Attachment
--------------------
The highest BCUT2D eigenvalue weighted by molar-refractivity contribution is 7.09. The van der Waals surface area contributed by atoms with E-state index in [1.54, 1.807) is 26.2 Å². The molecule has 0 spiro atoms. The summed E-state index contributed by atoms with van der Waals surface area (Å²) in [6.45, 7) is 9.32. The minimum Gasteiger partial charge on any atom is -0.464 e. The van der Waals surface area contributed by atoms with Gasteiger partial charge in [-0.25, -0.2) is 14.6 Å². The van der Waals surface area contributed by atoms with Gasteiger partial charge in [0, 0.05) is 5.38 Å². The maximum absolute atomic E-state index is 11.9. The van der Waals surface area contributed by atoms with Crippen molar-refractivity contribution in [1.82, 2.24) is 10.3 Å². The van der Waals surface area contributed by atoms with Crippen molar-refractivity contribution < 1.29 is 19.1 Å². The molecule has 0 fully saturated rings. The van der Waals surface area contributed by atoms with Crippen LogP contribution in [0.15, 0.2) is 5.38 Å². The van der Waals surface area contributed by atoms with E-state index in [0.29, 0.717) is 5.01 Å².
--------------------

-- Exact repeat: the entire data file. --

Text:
The highest BCUT2D eigenvalue weighted by molar-refractivity contribution is 7.09. The van der Waals surface area contributed by atoms with E-state index in [1.54, 1.807) is 26.2 Å². The molecule has 0 spiro atoms. The summed E-state index contributed by atoms with van der Waals surface area (Å²) in [6.45, 7) is 9.32. The minimum Gasteiger partial charge on any atom is -0.464 e. The van der Waals surface area contributed by atoms with Gasteiger partial charge in [-0.25, -0.2) is 14.6 Å². The van der Waals surface area contributed by atoms with Gasteiger partial charge in [0, 0.05) is 5.38 Å². The maximum absolute atomic E-state index is 11.9. The van der Waals surface area contributed by atoms with Crippen molar-refractivity contribution in [1.82, 2.24) is 10.3 Å². The van der Waals surface area contributed by atoms with Crippen molar-refractivity contribution < 1.29 is 19.1 Å². The molecule has 0 fully saturated rings. The van der Waals surface area contributed by atoms with Crippen LogP contribution in [0.15, 0.2) is 5.38 Å². The van der Waals surface area contributed by atoms with E-state index in [0.29, 0.717) is 5.01 Å².